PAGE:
Who is going to win the digital TV war in the UK? I believe there is the opportunity for all three digital TV platforms to succeed within the next five years. Why? Because the three platforms and their respective brands each have unique values, providing a competitive advantage in the race to sign up customers.
Digital satellite is due to be launched by BSkyB this month, probably a soft launch to existing subscribers, with the full-scale launch later this year. BSkyB is in a strong position to succeed. It will be first to the market, it has approximately 3.7 million satellite subscribers to its current analogue service and a low churn rate.
The combination of BSkyB’s marketing skills, experience and exemplary customer service should empower the company to convert the majority of analogue viewers to digital. Digital satellite technology will also provide BSkyB with a significant bandwidth advantage allowing the company to expand the number of TV channels if it so wishes.
The additional weapon in BSkyB’s digital armoury is the interactive services supplied by British Interactive Broadcasting (BIB), which includes games, shopping, banking, education and e-mail. BSkyB digital satellite receivers will have an integral modem and will be connected to the telephone, so providing the return path to BIB content providers. These services will be accessed with a simple remote control. The main weakness of satellite technology is its reliance on existing telephony networks to provide a limited bandwidth for the return path, preventing the transmission of online video on demand.
By converting existing subscribers and attracting new ones to the proposition of “hundreds of TV channels and interactive services”, BSkyB could achieve a critical mass of 4 to 5 million digital satellite subscribers within five years.
Cable will probably launch digital services in late 1998 or early 1999. The industry has focused its investment and time on constructing an infrastructure and consequently underperformed in marketing and customer service. I believe cable is the sleeping giant of the TV industry.
Consolidation will probably result in two cable brands – Telewest and CWC. Cable has two significant USPs. It can offer a discounted telephony service, which it can bundle with TV programming. Secondly, it has significant bandwidth for broadcasting TV and online interactive services on demand, with full-screen video for shopping, banking and games. These services will be the killer applications of the future. The combination of converting analogue customers to digital, cross-selling telephony customers and increasing penetration from 22 to 25 per cent should result in cable achieving 4 to 5 million subscribers in five years.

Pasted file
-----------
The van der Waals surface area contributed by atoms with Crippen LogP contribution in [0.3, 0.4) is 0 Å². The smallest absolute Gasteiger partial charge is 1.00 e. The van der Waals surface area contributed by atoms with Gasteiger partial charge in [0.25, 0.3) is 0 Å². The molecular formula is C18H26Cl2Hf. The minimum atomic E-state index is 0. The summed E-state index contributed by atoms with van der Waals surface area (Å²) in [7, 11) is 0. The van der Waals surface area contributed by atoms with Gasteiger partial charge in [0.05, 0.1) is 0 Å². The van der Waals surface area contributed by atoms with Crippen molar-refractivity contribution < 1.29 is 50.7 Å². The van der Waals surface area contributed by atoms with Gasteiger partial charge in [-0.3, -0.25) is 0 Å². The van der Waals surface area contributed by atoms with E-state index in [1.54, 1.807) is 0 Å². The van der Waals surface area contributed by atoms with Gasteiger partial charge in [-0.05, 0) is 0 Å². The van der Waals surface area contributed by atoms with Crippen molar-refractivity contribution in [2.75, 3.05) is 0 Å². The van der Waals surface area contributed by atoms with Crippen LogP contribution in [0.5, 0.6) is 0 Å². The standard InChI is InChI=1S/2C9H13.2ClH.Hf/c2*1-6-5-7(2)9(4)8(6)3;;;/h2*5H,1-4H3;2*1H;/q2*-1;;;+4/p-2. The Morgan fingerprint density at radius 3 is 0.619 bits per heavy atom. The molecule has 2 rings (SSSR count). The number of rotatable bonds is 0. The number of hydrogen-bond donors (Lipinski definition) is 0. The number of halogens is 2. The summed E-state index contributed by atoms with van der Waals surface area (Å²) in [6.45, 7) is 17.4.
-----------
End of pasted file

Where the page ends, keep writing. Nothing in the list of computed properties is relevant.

British Digital Broadcasting, the digital terrestrial service, will launch within the next nine months with a limited channel line-up and no interactive services. The majority of digital terrestrial receivers will be installed by customers, plugging into existing TV aerials. If you don’t want a dish and don’t have cable but do want some of the best channels with no interactivity at a low price, BDB is for you. A significant number of new TV sets will include the BDB technology, allowing easy subscription access.
BDB also has the support of the Government, terrestrial broadcasters, retailers and manufacturers and could succeed in recruiting 3 to 4 million subscribers within five years.
To achieve my forecast of 12 million subscribers – 50 per cent penetration by 2005 – BSkyB, Telewest, CWC and BDB must focus on developing “killer” programming and interactivity. The role of TV will change in the digital age from a passive to an interactive, transactional medium where pay-per-view and on-demand interactive services will drive sales. Customers will subscribe en masse when they see that digital TV can deliver unique value and “must-have” entertainment such as pay-per-view football and interactive games.